People often ask me how I have attracted such a highly talented team and advisory network. It certainly wouldn’t be possible without a focus on building a compelling and distinctive business model in the industry. However, I believe the largest driver of results is the culture we have built and continue to invest substantial time and resources in that sets us apart. Culture to me means we put people first, a viral concept, which when done authentically helps to further attract valuable investment partners, top human talent and allows you to become a “partner of choice” for quality businesses (i.e., better customer acquisition and satisfaction).
Examples of how we build culture and put team first include:
- Alignment of interests where (a) 100% of our employees share in the profit of our business and (b) all senior team members invest substantial personal capital and have an ownership stake in the businesses.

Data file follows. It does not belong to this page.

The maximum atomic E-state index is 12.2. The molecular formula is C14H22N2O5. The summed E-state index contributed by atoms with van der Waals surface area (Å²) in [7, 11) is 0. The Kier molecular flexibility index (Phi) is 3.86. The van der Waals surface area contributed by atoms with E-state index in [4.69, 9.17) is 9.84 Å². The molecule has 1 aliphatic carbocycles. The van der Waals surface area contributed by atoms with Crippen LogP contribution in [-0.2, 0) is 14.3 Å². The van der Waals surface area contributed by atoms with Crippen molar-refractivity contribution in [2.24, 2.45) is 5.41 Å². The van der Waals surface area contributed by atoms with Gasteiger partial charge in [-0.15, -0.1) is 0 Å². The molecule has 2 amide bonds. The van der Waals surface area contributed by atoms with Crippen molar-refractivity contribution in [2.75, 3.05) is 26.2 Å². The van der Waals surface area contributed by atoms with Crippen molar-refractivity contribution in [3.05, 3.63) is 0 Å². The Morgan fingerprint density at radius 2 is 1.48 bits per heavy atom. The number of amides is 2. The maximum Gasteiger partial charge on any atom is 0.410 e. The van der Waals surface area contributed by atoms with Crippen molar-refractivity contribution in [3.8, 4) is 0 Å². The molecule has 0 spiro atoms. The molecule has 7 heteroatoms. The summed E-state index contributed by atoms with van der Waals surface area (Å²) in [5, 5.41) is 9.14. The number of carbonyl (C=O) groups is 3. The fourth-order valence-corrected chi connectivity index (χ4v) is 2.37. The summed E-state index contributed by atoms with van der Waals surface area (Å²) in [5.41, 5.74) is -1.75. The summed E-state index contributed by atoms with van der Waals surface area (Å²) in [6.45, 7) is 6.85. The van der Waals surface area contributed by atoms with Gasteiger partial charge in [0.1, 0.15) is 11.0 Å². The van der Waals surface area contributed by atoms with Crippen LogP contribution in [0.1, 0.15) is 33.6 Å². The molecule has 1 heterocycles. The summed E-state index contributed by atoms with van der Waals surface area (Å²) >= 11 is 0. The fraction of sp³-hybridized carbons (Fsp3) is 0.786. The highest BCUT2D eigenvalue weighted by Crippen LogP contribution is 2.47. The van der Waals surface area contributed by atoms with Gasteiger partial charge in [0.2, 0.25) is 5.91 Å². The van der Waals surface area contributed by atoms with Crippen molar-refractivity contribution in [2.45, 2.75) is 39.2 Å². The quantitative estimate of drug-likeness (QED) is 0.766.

- We invest in high quality technology hardware, software and tech support to help make our team as efficient as possible allowing them to spend time on high value tasks that they enjoy.
- We have a three-person human resources advisory board of industry leaders including the former Head of Human Resources at Fortress.
- We create an energetic and engaging work environment filled with an abundance of natural light, standing desks for all employees and healthy food serviced daily for our team. While some of these may seem simple, you would be surprised how many companies neglect them and these things can have significant positive effects on productivity, efficiency, employee satisfaction and when taken together, profitability as well.